Prove it or Lose it Pop quiz: what are security controls? Are they ethereal, like policies, standards, or procedures, or are they physical things like firewalls and WAFs? The answer is all of the above. A security control is something you do or use that is intended to make you or your data more secure. That includes policies, training materials, and all other tools and solutions employed. So obviously we need controls, and we have often put in considerable effort to get them, but what about needing to prove how well the controls are performing?
Overview During an application security assessment performed for a client, we encountered an application that was relying heavily on the encryption features of the Tabular Data Stream (TDS) protocol implemented in Microsoft SQL Server to protect communications over untrusted networks. Out of curiosity, we investigated how different configuration settings on both the server and client change the security properties of this protocol. We quickly realized that their communications were insecure.
Interview with Kate Othus We recently had an opportunity to chat with Kate Othus, Partner and Healthcare Business Advisor at Aldrich. Kate asked us about the changes to HIPAA under the Omnibus Final Rule and how they will impact medical practices. We’ve include the transcript below. What are some of the recent changes to HIPAA that are causing heartburn for medical practices? HIPAA, as we experience it in the Privacy and Security Rules, went into effect in 2003 and 2005, respectively.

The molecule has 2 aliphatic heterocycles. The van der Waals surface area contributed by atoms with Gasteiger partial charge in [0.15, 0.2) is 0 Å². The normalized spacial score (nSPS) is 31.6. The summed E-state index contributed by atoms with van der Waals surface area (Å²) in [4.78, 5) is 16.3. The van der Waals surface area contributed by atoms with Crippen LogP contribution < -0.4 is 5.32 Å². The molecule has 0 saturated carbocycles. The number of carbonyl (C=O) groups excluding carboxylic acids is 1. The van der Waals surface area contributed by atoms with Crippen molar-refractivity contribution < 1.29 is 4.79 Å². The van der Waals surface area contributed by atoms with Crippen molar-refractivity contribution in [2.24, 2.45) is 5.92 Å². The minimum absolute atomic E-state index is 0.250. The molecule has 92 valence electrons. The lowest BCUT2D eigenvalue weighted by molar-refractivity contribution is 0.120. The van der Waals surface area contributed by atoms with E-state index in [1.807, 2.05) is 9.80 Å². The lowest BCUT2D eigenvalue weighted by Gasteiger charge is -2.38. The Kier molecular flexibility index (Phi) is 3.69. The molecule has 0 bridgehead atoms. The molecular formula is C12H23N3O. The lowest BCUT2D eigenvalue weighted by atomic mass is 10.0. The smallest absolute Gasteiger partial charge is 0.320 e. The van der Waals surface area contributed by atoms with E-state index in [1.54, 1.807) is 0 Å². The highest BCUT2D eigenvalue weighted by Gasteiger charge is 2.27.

What is IP whitelisting? Why do you want us to whitelist you against our WAF/IPS? When we perform penetration tests and vulnerability assessments, we often ask clients to whitelist our source IP addresses. This allows us to be unfettered in our interactions and assessments of a client’s server. We request this to accomplish the following: a) To aid the client in recognizing and differentiating the network traffic we generate during a test